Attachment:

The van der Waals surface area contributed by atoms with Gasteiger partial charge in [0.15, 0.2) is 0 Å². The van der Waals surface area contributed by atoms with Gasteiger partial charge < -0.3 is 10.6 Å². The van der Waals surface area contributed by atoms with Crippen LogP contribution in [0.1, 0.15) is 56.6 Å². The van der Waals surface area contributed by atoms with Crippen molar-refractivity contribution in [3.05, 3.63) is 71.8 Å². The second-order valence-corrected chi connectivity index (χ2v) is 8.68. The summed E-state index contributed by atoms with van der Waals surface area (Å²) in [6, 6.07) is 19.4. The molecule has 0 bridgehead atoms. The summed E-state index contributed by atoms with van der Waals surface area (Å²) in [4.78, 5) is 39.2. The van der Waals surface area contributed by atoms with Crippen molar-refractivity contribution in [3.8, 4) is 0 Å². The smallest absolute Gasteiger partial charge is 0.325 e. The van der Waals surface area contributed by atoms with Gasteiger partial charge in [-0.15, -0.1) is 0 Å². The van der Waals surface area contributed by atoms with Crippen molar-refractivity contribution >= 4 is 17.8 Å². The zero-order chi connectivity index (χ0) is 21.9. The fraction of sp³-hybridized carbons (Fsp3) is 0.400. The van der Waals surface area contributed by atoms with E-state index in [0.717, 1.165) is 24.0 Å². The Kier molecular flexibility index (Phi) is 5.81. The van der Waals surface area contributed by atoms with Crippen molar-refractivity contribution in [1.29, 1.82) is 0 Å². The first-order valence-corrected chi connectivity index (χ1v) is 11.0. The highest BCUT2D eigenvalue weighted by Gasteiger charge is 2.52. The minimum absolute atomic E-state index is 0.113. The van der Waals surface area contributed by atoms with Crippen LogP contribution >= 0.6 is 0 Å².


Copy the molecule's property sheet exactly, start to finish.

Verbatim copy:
The van der Waals surface area contributed by atoms with Gasteiger partial charge in [0.15, 0.2) is 0 Å². The van der Waals surface area contributed by atoms with Gasteiger partial charge < -0.3 is 10.6 Å². The van der Waals surface area contributed by atoms with Crippen LogP contribution in [0.1, 0.15) is 56.6 Å². The van der Waals surface area contributed by atoms with Crippen molar-refractivity contribution in [3.05, 3.63) is 71.8 Å². The second-order valence-corrected chi connectivity index (χ2v) is 8.68. The summed E-state index contributed by atoms with van der Waals surface area (Å²) in [6, 6.07) is 19.4. The molecule has 0 bridgehead atoms. The summed E-state index contributed by atoms with van der Waals surface area (Å²) in [4.78, 5) is 39.2. The van der Waals surface area contributed by atoms with Crippen molar-refractivity contribution in [3.8, 4) is 0 Å². The smallest absolute Gasteiger partial charge is 0.325 e. The van der Waals surface area contributed by atoms with Gasteiger partial charge in [-0.15, -0.1) is 0 Å². The van der Waals surface area contributed by atoms with Crippen molar-refractivity contribution >= 4 is 17.8 Å². The zero-order chi connectivity index (χ0) is 21.9. The fraction of sp³-hybridized carbons (Fsp3) is 0.400. The van der Waals surface area contributed by atoms with E-state index in [0.717, 1.165) is 24.0 Å². The Kier molecular flexibility index (Phi) is 5.81. The van der Waals surface area contributed by atoms with Crippen molar-refractivity contribution in [1.29, 1.82) is 0 Å². The first-order valence-corrected chi connectivity index (χ1v) is 11.0. The highest BCUT2D eigenvalue weighted by Gasteiger charge is 2.52. The minimum absolute atomic E-state index is 0.113. The van der Waals surface area contributed by atoms with Crippen LogP contribution >= 0.6 is 0 Å².